'I can't afford to get sick'

Thousands live without health insurance in county

Thousands live without health insurance in county

April 02, 2007|by MARIE GILBERT

James Renner was never much of a worrier.

But worry is what the 64-year-old Hagerstown resident seems to do a lot of these days.

He's concerned about getting sick, needing medical treatment or being hospitalized.

Renner is without health insurance.

Employed as a delivery driver for a local company, Renner said he had to retire recently because he couldn't afford to buy a new van that was required to do his job.

When he left, he also left behind his health care benefits."I've looked for other jobs that offer health insurance," Renner said. "But while they don't come out and say it, most places want to hire someone younger than me."


Renner is among a growing number of Americans who live day to day without health insurance.

According to current statistics from the U.S. Census Bureau, about 46 million people in the United States are uninsured.

In Washington County, the most recent census data, compiled in 2000, shows that 12,901 individuals were without medical coverage. Statewide the number is about 790,000.

Renner said he gets about $900 a month from Social Security but says by the time he pays his bills, "there's nothing left."

"I'm making it, but that's it," he said. "Yet when I apply for help, they tell me I don't qualify. It makes me a little angry."

Renner said he won't be able to access his IRA for several more months and admitted it won't be long before he's broke. Even after he's able to dip into his IRA, it won't go very far.

"I didn't get involved with 401K until I was older," he said. "I built up a little bit of money for retirement but not enough to make a difference. Not in today's world."

Private insurance unaffordable

Renner and others in his age group are not alone in their health care woes.

According to the Census Bureau, the number of young adults without health insurance has skyrocketed in the past six years. The bureau estimates that more than 15 million people ages 18 through 34 are now living without medical coverage.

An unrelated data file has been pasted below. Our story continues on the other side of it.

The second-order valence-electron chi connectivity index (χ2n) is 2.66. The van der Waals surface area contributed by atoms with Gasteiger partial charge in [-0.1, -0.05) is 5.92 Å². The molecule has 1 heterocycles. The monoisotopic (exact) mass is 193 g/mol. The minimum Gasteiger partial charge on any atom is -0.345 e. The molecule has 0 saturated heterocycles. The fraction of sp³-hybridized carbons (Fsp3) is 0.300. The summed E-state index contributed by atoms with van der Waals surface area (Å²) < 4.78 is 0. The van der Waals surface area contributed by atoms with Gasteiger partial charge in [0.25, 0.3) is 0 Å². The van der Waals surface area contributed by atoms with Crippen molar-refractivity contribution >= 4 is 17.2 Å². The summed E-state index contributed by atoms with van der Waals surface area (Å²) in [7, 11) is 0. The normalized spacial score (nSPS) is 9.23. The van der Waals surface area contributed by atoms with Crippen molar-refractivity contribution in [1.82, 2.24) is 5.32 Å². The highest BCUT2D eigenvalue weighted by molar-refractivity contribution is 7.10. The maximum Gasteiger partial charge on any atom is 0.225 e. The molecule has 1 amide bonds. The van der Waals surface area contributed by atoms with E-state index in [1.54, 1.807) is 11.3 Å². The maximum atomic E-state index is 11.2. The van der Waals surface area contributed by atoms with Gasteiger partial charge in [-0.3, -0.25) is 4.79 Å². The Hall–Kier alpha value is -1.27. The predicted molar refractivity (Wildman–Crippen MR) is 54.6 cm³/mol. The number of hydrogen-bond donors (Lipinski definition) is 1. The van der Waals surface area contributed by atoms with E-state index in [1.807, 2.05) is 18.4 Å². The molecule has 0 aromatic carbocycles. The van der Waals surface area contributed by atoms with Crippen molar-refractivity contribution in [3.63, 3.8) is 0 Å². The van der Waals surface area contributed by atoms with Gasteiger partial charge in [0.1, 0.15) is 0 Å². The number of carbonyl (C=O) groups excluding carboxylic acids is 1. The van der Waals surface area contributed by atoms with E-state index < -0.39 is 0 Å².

Falling into that category is 28-year-old Dara Miller.

"I can't afford to get sick," the Hagerstown resident said. "Recently, I had a fever, sore throat and really bad head congestion. But I decided to ride it out."

Miller said she works about 30 hours a week in retail. But as a part-timer, she doesn't qualify for health care coverage. And with her wages, she can't afford a private policy of her own.

"I hate not having health insurance," she said. "But from the quotes I've received, all of my money would go for premiums. I have rent, utilities and car payments to consider."

Miller said she did find a doctor who has put her on an installment plan when she needs medical care.

"But there were times when I should have gone to the doctor that I didn't," she said. "I can't afford to have bills piling up. If I became seriously ill, I'd have to get financial assistance or take out a loan."

Miller said that while she likes her job and the people she works with, she has applications in at several businesses. Her priority is a job with benefits.

"Right now, I'm kind of gambling with my health," she said.

According to a government study, young people lack health insurance for a variety of reasons. Many have just graduated from college and are searching for jobs or they've started careers at smaller companies that don't offer coverage.

Even if a young adult is covered as a dependent under his parents' employers' health insurance, the study says that many group health plans only cover dependent children as old as age 19 or age 23 or 25 as long as that child is a full-time student.

Help at Community Free Clinic

A major resource for the medically uninsured or underinsured is the Community Free Clinic of Washington County. The nonprofit clinic opened its doors in 1990 and offers free medical care and free medicine to Washington County residents.

According to Robin Roberson, executive director, the clinic has experienced steady growth over the years and sees about 16,000 people annually.

Roberson said there are only two requirements for being a patient at the clinic: You must not have any private or public health insurance and must live in Washington County.

"We provide a complete range of primary care," she said. "The only thing we don't offer are X-rays."

Roberson said there is often a misconception about the patients who visit the free clinic.

"It might come as a surprise, but 80 percent of our patients are full-time workers," she said. "But they are not offered health care benefits or work minimum wage jobs and can't afford private insurance."

Roberson said the clinic also has seen an increase in the number of people who work for industries where their insurance has been dropped as a cost-saving measure.

"Many people tell us they don't know what they would do without the clinic," she said. "They're extremely grateful and express their appreciation to us on a daily basis."

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